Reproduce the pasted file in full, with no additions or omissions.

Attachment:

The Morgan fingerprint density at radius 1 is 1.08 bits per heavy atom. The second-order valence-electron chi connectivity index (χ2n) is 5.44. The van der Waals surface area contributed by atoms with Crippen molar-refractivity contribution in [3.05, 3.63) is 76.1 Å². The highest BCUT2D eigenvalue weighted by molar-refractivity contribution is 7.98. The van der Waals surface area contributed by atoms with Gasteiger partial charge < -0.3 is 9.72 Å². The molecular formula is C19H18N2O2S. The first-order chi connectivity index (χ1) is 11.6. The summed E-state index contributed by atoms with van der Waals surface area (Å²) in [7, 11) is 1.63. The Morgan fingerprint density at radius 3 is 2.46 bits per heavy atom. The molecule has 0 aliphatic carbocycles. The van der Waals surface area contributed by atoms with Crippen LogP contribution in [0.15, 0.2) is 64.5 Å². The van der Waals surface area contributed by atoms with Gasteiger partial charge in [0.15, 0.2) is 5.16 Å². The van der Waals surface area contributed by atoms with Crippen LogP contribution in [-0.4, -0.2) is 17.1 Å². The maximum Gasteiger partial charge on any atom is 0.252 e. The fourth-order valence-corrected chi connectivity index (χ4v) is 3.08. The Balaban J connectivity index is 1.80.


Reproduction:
The Morgan fingerprint density at radius 1 is 1.08 bits per heavy atom. The second-order valence-electron chi connectivity index (χ2n) is 5.44. The van der Waals surface area contributed by atoms with Crippen molar-refractivity contribution in [3.05, 3.63) is 76.1 Å². The highest BCUT2D eigenvalue weighted by molar-refractivity contribution is 7.98. The van der Waals surface area contributed by atoms with Gasteiger partial charge < -0.3 is 9.72 Å². The molecular formula is C19H18N2O2S. The first-order chi connectivity index (χ1) is 11.6. The summed E-state index contributed by atoms with van der Waals surface area (Å²) in [7, 11) is 1.63. The Morgan fingerprint density at radius 3 is 2.46 bits per heavy atom. The molecule has 0 aliphatic carbocycles. The van der Waals surface area contributed by atoms with Crippen LogP contribution in [0.15, 0.2) is 64.5 Å². The van der Waals surface area contributed by atoms with Gasteiger partial charge in [0.15, 0.2) is 5.16 Å². The van der Waals surface area contributed by atoms with Crippen LogP contribution in [-0.4, -0.2) is 17.1 Å². The maximum Gasteiger partial charge on any atom is 0.252 e. The fourth-order valence-corrected chi connectivity index (χ4v) is 3.08. The Balaban J connectivity index is 1.80.